The tanker — Adrian Darya 1 — carries roughly 2.1 million barrels of Iranian oil worth an estimated $130 million. It turned off its Automatic Identification System (AIS) tracking beacon around noon ET on Monday, according to MarineTraffic.com, a ship-tracking website.
Formerly known as the Grace 1, the vessel was heading north, roughly 45 nautical miles from Syria, when it disappeared — following a pattern of Iranian oil tankers turning off their AIS once they reach near Cyprus in the Mediterranean Sea in an effort to hide where they deliver their cargo amid U.S. sanctions targeting Iran’s energy industry.
Because Turkey has stopped taking Iranian crude oil and Syria historically has taken around 1 million barrels of crude oil a month from Iran, Ranjith Raja, a lead analyst at the data firm Refinitiv, said it was likely the ship would be offloading its cargo in Syria.
Iranian officials haven’t identified who bought the Adrian Darya’s cargo, only that it has been sold.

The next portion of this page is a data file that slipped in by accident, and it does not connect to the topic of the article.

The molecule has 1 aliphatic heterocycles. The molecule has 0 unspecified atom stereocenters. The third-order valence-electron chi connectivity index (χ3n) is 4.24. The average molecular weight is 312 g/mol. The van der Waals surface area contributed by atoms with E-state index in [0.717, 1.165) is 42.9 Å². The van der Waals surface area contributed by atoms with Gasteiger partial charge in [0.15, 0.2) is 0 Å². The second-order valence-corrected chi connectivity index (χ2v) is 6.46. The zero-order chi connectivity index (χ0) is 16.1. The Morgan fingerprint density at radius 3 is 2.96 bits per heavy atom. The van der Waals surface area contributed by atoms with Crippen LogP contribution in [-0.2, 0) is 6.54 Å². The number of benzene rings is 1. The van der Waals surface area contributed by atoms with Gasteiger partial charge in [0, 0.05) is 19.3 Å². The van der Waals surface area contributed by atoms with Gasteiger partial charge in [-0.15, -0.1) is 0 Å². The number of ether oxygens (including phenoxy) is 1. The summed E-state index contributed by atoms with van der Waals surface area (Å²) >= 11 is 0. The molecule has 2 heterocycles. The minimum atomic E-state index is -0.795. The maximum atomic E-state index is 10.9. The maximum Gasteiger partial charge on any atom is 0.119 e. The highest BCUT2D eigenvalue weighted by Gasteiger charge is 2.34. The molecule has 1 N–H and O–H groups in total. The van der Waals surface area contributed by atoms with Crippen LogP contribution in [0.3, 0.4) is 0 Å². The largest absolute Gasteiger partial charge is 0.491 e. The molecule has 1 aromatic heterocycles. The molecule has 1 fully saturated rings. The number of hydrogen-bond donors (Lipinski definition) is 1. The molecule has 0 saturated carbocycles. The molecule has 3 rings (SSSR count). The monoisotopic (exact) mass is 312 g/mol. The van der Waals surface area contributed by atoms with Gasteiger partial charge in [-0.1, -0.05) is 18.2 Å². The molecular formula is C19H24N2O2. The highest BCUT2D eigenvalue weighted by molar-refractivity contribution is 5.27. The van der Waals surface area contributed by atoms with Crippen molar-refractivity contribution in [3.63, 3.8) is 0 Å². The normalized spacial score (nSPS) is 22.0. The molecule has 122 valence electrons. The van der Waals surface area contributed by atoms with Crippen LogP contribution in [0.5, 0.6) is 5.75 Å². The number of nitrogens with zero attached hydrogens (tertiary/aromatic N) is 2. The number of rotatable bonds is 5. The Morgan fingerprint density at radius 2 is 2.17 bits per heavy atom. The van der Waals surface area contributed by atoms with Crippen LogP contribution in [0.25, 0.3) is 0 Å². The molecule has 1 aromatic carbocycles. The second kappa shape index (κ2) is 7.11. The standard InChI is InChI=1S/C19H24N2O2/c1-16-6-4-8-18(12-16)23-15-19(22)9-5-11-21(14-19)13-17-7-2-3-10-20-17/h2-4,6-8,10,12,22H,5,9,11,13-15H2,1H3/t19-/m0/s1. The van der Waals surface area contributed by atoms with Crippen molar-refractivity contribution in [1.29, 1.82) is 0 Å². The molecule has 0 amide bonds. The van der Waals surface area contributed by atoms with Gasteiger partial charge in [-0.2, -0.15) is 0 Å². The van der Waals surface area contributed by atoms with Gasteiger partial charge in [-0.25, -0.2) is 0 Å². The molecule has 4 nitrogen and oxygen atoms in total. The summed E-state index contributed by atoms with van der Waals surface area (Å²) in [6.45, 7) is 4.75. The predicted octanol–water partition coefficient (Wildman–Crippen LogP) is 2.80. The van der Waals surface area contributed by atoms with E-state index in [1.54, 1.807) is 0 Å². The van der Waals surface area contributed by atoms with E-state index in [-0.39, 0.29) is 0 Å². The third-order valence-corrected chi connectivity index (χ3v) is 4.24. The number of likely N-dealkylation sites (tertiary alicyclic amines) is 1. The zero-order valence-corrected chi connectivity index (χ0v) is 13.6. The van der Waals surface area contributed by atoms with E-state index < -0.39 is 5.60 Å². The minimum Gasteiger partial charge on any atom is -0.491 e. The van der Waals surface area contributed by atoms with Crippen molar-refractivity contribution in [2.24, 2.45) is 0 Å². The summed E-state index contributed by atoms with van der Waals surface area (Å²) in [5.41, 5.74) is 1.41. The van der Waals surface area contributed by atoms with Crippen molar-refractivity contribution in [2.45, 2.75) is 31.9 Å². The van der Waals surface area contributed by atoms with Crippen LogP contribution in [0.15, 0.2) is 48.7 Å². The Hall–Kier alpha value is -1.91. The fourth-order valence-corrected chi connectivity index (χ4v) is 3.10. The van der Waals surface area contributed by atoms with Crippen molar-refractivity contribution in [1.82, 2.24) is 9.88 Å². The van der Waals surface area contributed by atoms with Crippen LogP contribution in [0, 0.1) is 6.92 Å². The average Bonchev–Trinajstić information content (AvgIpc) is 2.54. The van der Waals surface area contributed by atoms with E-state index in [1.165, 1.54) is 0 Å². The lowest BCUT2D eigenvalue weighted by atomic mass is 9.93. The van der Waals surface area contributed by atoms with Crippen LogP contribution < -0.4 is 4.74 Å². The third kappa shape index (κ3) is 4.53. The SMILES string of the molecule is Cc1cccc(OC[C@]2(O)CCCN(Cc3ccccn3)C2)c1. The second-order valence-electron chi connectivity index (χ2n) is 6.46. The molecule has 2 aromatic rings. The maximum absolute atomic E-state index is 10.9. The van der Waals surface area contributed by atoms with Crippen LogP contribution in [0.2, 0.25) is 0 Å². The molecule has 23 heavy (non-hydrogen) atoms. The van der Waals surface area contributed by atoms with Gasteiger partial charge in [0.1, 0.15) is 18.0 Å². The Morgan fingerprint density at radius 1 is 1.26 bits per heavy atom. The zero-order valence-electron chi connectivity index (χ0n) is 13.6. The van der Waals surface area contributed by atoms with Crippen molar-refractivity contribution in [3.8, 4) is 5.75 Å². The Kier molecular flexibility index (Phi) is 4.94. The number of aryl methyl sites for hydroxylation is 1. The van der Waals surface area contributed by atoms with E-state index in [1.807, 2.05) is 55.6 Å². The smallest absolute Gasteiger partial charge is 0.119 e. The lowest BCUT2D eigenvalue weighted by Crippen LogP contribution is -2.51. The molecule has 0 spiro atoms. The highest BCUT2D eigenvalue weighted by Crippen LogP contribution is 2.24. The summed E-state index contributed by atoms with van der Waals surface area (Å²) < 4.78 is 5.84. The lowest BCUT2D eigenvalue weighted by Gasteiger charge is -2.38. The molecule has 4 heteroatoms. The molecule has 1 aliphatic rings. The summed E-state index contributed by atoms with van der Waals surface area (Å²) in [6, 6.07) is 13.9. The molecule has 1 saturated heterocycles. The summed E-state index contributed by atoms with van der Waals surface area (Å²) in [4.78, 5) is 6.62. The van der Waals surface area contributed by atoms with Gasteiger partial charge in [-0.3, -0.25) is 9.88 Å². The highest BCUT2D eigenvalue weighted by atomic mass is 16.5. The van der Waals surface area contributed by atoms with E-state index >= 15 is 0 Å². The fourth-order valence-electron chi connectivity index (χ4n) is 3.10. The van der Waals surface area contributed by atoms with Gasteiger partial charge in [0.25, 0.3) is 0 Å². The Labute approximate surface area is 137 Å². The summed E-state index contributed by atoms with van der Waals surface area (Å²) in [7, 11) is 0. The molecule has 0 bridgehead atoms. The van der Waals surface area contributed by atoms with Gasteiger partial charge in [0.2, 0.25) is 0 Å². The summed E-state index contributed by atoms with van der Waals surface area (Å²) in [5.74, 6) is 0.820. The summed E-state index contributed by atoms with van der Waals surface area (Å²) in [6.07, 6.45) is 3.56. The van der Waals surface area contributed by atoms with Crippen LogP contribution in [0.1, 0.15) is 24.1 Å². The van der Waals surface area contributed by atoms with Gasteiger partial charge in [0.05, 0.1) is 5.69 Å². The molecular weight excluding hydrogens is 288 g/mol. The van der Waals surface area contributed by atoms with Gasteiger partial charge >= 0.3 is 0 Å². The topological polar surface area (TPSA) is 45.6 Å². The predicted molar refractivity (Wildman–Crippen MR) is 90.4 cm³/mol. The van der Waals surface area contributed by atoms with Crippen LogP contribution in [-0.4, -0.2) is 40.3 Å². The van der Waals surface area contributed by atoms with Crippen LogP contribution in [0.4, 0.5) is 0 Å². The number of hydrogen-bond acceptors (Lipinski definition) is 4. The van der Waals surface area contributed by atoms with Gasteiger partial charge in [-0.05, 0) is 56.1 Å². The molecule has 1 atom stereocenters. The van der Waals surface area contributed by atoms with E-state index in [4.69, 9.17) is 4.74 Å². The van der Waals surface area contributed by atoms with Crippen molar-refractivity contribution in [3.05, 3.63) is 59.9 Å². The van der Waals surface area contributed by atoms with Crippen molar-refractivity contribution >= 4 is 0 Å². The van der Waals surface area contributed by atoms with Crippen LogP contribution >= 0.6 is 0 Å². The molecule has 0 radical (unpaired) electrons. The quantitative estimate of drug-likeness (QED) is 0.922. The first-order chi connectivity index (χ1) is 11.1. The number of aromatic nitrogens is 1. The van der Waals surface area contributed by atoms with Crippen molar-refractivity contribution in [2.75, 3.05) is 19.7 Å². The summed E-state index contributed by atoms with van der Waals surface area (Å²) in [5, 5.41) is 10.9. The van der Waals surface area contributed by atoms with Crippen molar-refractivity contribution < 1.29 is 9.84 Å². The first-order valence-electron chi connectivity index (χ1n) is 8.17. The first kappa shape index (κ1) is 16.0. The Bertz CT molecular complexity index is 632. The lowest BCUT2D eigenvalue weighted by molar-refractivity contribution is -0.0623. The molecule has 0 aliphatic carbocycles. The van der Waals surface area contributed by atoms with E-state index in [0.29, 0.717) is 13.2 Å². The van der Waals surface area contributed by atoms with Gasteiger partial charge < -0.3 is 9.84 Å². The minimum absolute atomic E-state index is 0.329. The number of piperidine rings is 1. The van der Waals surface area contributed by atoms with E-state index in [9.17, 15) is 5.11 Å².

The U.S., which has sought to seize the tanker, alleged in federal court that the ship is owned by Iran’s Revolutionary Guard — which was recently declared a terrorist organization by the U.S., giving the country greater power to seize its assets.
U.S. officials since have warned countries not to aid the Adrian Darya 1, which has said it would be heading to Greece and Turkey before turning off its tracker Monday. Authorities in Gibraltar alleged the ship was bound for a refinery in Baniyas, Syria, when they seized it in early July. They ultimately let it go after holding it for weeks.
The Associated Press contributed to this report.